J.R. Smith is expected to opt out of his contract this summer and become an unrestricted free agent.
If the Knicks want to retain J.R. Smith for another year, they’re probably going to need to pay.
Come summer, Smith is expected to opt out of his contract with New York and become an unrestricted free agent. For the 2012-13 season, Smith brought in $2,806,452. If he doesn’t opt out of his contract for next season, the shooting guard is set to make $2,932,742.
Frankly, the Knicks got Smith for a steal last season. The shooting guard was a force during the regular season, averaging 18.1 points, 5.3 rebounds, 2.7 assists and 1.3 steals per 33.5 minutes of game play. He even grabbed the NBA’s Sixth Man of the Year Award for 2012-13.
Johnson puts up similar numbers to those of Smith. For the 2012-13 regular season, Johnson averaged 16.3 points, 3.0 rebounds, 3.5 assists and 0.7 steals in 36.7 minutes of game play. The 31-year-old guard will make $21,466,718 next season with the Nets.
Another shooting guard comparable to J.R. Smith is DeMar DeRozan of the Toronto Raptors, who averaged 18.1 points, 3.9 rebounds, 2.5 assists and 0.9 steals in 36.7 minutes this past season. Though DeRozan only made $3,344,250 for 2012-13, he is set to cash in big next season. The Raptors owe him $9,500,000 for 2013-14.
Though DeRozan is much younger than Smith—he’s 23 and Smith is 27—and therefore has experienced less wear-and-tear on the court, DeRozan’s salary jump could be indicative of the need for the Knicks to put up significantly bigger numbers in order to retain their shooting guard.
The Milwaukee Bucks’ shooting guard J.J. Redick will find himself in a similar situation to J.R. Smith next season. He was traded from Orlando to the Bucks midseason and will become an unrestricted free agent this summer.
The 28-year-old Redick made $6,190,000 for 2012-13 with the Bucks and averaged 14.1 points, 2.2 rebounds, 3.8 assists and 0.5 steals per 30.5 minutes of game play. Even though Smith is slightly more desirable than Redick in terms of statistics, he still made much less than the Bucks’ shooting guard last season. This means Smith will likely be looking for considerably more money from the Knicks, or any other team willing to pay.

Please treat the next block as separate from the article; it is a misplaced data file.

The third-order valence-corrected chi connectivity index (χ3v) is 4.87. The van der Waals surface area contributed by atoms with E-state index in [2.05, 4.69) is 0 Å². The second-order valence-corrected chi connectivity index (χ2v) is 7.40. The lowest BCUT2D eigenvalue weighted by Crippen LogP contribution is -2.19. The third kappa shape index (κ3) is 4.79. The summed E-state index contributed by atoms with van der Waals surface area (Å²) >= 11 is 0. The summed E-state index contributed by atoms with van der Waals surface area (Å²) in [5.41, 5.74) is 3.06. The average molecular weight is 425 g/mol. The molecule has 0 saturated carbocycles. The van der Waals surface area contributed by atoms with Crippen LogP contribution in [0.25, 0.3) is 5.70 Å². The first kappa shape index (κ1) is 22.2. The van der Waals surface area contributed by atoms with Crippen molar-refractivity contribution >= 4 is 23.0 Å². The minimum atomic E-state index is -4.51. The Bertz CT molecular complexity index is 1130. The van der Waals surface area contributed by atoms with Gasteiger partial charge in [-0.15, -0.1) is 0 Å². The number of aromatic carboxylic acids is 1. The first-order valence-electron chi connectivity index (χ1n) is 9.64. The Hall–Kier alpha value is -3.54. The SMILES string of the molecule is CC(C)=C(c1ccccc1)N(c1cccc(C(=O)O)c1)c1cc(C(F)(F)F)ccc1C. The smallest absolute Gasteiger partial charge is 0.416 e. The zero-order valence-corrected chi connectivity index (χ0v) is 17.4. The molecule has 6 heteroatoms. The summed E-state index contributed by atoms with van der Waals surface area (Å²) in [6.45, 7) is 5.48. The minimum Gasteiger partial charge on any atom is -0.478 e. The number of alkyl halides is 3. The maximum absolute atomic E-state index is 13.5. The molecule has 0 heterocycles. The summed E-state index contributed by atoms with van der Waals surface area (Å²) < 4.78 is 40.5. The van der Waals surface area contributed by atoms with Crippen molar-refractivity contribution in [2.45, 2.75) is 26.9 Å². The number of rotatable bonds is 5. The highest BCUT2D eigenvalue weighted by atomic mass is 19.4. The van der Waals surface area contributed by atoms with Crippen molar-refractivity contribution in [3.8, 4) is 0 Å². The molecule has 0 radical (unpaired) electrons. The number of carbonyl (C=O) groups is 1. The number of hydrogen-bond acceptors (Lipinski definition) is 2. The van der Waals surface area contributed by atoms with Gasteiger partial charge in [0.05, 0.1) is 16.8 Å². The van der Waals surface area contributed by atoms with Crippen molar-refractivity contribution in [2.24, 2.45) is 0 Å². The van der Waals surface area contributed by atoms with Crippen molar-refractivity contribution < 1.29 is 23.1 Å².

In a perfect world with no salary cap, the Knicks should offer J.R. Smith $7 million for the 2013-14 season to stay in New York. However, they only have $5 million to offer the shooting guard. This means that the Knicks should offer J.R. Smith $5 million to for 2013-14, and this will be there “walk away price” too because it’s the most they can afford.
Though New York may run into some teams that will outbid them, Smith didn’t play too well during the postseason, which may prevent other teams from offering more than $5 million.
He averaged 14.3 points, 4.7 rebounds and 1.4 assists per 31.9 minutes of game play; these numbers are significantly lower than his regular season statistics. The New York Post reported such mediocre play was probably a result of fluid buildup in Smith’s left knee.
If another team really tries to outbid New York and makes an offer exceeding $5 million, the Knicks will have to walk away from their shooting guard and use their money to find someone else to fill the position. Nevertheless, J.R. Smith has proven himself quite an asset to New York and the Knicks should definitely try to keep him by offering him more than he made last season.